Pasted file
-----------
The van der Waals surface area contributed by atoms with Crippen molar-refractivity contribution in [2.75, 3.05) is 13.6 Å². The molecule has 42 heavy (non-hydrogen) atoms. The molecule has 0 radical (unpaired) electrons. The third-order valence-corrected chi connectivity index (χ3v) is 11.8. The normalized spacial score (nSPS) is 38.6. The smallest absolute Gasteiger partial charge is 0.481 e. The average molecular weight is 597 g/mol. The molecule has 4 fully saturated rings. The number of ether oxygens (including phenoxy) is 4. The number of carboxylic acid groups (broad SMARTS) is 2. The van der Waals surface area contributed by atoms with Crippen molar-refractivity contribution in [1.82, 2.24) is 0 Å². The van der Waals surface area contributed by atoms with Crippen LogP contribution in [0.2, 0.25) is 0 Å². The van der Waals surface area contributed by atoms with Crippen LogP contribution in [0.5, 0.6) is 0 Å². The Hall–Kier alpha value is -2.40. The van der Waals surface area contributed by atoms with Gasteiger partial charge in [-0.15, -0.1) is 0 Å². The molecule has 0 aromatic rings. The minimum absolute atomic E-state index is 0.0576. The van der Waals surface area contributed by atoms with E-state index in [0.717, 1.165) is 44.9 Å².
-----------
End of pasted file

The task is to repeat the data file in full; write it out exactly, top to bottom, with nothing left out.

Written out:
The van der Waals surface area contributed by atoms with Crippen molar-refractivity contribution in [2.75, 3.05) is 13.6 Å². The molecule has 42 heavy (non-hydrogen) atoms. The molecule has 0 radical (unpaired) electrons. The third-order valence-corrected chi connectivity index (χ3v) is 11.8. The normalized spacial score (nSPS) is 38.6. The smallest absolute Gasteiger partial charge is 0.481 e. The average molecular weight is 597 g/mol. The molecule has 4 fully saturated rings. The number of ether oxygens (including phenoxy) is 4. The number of carboxylic acid groups (broad SMARTS) is 2. The van der Waals surface area contributed by atoms with Crippen molar-refractivity contribution in [1.82, 2.24) is 0 Å². The van der Waals surface area contributed by atoms with Crippen LogP contribution in [0.2, 0.25) is 0 Å². The van der Waals surface area contributed by atoms with Crippen LogP contribution in [0.5, 0.6) is 0 Å². The Hall–Kier alpha value is -2.40. The van der Waals surface area contributed by atoms with Gasteiger partial charge in [-0.15, -0.1) is 0 Å². The molecule has 0 aromatic rings. The minimum absolute atomic E-state index is 0.0576. The van der Waals surface area contributed by atoms with E-state index in [0.717, 1.165) is 44.9 Å².